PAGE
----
Hummingbirds are master acrobats, able to hover and drink simultaneously before flitting off to the next flower. At first glance, you might expect that their tongues are simply tiny straws that use surface tension and capillary action to draw up nectar. But it turns out that process is just too slow for the fast-paced birds.
Instead, hummingbirds use a forked tongue with a long groove on either half. When the hummingbird extends its tongue, its beak compresses the grooves and squeezes them together. Once the tongue reaches nectar, the grooves expand, which draws nectar up along the full length of the tongue grooves. This allows the bird to fill its tongue much faster than it could otherwise, enabling the hummingbird to lick up nectar more than 10 times a second.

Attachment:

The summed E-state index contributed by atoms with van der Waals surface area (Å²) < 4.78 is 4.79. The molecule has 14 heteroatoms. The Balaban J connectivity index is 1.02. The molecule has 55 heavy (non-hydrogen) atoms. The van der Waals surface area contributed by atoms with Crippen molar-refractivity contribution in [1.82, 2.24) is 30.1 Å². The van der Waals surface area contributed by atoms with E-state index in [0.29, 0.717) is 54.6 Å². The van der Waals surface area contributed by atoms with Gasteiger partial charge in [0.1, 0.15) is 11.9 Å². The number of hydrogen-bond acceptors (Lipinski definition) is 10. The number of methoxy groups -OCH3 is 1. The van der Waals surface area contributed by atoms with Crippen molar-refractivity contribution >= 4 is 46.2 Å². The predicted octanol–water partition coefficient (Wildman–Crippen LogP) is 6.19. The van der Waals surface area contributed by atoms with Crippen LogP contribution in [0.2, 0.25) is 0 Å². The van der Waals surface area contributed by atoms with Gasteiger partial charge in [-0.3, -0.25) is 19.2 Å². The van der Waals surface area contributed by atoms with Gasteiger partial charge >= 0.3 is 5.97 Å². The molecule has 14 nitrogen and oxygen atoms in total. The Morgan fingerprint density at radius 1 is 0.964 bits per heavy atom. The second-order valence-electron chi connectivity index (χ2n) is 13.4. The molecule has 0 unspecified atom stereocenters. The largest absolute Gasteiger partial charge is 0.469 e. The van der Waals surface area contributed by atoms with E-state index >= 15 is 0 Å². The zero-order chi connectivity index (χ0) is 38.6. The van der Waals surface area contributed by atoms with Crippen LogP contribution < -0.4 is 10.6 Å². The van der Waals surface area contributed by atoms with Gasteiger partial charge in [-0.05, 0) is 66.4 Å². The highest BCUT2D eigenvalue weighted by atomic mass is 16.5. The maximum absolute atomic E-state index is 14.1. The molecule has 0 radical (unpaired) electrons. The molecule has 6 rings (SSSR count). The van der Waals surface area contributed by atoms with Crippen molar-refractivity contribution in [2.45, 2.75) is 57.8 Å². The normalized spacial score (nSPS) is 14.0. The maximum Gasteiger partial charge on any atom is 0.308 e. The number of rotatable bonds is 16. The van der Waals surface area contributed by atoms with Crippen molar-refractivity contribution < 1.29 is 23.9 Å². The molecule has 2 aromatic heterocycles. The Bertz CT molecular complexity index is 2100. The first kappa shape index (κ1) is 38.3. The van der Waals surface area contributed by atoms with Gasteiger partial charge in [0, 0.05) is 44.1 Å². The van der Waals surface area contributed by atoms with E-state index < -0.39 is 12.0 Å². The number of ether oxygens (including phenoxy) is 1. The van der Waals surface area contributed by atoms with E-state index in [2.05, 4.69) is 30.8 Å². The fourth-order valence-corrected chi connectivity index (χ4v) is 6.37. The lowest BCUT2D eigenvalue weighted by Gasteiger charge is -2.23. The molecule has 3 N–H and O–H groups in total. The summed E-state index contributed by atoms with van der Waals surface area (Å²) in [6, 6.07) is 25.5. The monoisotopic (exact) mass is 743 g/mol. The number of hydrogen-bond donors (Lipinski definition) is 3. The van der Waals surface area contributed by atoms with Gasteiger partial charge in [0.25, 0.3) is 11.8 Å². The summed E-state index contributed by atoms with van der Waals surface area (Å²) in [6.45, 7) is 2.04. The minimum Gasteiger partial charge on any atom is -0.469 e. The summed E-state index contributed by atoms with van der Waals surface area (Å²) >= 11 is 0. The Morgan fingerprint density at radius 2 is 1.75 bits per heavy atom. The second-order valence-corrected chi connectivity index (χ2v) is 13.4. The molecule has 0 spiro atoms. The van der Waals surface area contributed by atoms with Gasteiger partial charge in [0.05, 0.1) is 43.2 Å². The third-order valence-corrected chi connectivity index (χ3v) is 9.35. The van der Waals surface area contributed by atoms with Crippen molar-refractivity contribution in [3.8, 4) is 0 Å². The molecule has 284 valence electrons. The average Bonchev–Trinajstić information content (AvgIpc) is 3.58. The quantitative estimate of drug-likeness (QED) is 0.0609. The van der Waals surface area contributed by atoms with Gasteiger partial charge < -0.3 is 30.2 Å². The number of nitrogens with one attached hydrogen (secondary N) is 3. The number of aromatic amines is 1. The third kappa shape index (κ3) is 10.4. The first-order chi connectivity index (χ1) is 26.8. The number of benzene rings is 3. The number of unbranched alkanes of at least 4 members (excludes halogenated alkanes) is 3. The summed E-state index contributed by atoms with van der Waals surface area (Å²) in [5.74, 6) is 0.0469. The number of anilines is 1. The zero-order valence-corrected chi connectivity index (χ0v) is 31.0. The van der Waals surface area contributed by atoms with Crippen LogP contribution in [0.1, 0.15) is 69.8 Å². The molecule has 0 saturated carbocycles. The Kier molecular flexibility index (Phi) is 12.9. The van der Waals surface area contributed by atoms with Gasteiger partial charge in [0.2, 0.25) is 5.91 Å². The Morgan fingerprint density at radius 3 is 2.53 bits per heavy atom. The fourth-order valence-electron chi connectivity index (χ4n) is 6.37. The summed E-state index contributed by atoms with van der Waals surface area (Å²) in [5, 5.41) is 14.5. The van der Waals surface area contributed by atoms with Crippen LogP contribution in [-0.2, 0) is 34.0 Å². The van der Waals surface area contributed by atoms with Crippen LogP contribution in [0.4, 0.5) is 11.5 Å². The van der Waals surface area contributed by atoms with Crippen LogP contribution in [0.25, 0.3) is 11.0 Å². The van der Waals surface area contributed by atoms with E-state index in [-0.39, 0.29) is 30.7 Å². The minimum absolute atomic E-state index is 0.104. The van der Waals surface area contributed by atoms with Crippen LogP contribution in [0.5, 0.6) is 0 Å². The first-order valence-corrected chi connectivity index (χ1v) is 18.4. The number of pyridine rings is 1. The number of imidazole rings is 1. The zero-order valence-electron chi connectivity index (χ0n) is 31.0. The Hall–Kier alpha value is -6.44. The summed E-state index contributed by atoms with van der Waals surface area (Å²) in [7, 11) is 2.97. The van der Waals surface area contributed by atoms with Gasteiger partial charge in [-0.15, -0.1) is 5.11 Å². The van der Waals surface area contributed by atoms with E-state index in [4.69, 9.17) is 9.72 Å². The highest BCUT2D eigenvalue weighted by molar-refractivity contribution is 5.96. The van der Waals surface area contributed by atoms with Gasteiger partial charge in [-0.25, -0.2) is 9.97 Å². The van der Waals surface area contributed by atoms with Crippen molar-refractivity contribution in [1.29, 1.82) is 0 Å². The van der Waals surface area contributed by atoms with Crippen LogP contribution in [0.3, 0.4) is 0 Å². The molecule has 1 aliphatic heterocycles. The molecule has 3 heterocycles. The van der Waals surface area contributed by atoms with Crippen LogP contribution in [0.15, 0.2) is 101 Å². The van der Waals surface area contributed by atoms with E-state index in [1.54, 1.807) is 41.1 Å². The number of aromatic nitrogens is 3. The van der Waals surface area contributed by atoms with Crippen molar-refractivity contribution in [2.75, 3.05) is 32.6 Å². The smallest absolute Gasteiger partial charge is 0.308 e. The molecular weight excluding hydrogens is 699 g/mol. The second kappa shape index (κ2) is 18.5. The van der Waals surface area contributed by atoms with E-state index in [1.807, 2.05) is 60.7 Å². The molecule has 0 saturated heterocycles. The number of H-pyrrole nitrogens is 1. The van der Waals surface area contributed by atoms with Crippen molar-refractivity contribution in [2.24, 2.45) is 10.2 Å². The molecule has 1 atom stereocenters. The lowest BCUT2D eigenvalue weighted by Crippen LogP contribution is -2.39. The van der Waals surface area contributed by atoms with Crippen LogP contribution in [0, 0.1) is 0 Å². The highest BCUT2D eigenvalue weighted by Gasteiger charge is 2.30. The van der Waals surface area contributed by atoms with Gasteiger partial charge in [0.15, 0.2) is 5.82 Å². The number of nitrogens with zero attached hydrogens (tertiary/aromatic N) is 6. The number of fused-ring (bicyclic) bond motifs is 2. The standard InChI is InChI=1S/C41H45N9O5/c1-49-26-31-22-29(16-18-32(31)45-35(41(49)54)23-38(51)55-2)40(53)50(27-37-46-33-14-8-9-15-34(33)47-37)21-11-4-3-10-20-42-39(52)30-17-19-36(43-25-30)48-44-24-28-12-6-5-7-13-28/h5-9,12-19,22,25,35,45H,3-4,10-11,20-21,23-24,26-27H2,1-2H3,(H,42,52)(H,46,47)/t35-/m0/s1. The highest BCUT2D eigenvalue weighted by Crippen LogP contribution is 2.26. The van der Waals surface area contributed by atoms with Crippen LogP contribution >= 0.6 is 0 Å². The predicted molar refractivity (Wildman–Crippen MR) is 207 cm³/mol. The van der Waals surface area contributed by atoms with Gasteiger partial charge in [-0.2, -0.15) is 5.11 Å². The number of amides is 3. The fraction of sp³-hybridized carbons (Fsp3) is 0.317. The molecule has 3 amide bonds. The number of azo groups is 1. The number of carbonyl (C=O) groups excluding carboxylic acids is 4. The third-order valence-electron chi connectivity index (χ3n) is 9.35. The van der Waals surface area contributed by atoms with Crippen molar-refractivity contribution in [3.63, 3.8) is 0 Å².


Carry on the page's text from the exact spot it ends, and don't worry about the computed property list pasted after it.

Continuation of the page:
There’s a neat excerpt from a documentary including this research over here (Tumblr won’t allow the embedded version); the full documentary premieres today on PBS. (Image credits: A. Rico-Guevara et al., sources 1,2; submitted by mypronounsareherrchancellor)